That’s what we were this weekend. The kiddos and I had a day off on Friday, and between Thursday afternoon and Friday, I spent many hours helping my children clean and reorganize their bedrooms. What a job! Kids accumulate a lot of stuff in six to eight years. The other big job was taxes, which is where my husband spent his productive time this weekend.
We also had lots of fun things to do. Each of my children attended a birthday party, and they each had a great time. Both attended an Easter for Kids event at our church on Saturday, and both sang in the Palm Sunday service. If you’ve never watched a group of young kids sing, I highly recommend it. It ranks among the cutest things known to mankind, I think. 🙂
My husband and I also had a date night. We went to see the movie Atlas Shrugged. We had both read the book, written by Ayn Rand, a few years ago, and it was a mind-blowing book, I have to say. I’ve always been a worker-bee, an employee working for someone else, and I had never really thought much from the point of view of a business owner. In Atlas Shrugged, we see government rules and regulations gone amok, where individual effort and talent are not rewarded, but exploited. It really challenged me and led me to consider other points of view. It was well worth the read (at about 1300 pages), and I was excited to see the movie. In past experience, I have always liked a book better than a movie based on that book, but I often like to see the movies anyway. This movie exceeded my expectations. I thought it was well done. I still prefer the book, but the movie is quite good. With such a long book, the movie version has been broken into parts. I recommend part one, and I hope that the remainder of the movie(s) eventually get made.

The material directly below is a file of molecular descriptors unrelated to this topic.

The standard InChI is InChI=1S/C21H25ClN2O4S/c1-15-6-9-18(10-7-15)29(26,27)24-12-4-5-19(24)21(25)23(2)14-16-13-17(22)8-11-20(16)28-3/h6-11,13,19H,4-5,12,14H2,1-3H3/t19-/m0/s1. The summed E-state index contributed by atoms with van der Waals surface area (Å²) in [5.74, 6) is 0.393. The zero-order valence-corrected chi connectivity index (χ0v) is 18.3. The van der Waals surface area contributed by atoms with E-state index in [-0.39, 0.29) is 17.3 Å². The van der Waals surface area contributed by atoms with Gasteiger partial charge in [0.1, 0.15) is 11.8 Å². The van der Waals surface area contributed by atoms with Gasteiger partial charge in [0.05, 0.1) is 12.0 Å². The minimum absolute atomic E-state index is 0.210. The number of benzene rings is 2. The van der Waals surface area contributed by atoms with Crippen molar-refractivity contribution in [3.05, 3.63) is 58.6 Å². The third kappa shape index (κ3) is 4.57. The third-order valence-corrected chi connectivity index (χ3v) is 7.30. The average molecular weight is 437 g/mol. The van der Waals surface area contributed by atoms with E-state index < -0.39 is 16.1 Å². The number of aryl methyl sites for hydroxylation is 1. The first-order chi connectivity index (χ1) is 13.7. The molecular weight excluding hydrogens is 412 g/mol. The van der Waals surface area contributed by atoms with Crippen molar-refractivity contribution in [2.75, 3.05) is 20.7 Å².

We also saw a play based on The Giver, by Lois Lowry. I had not read this book, but I might read it now. In this story, we see a society where people have no choices. They are assigned to their future career at twelve, when they begin training. They are unceasingly polite, they face no risk or pain, and the whole society has been reduced to “sameness.” They apologize for, and strive to eliminate, anything that makes one stand out from the crowd. I found it interesting, and I left thanking my lucky stars that I have choices and that I am allowed to make my own path.
I am very grateful that the events of my real life were more pleasant than those in our entertainment of the weekend. But you know what? Even though we experience both good and bad, I am so grateful that I get to experience it all. I’d rather live with my own mistakes at times than have no choices.
I hope you had a nice weekend!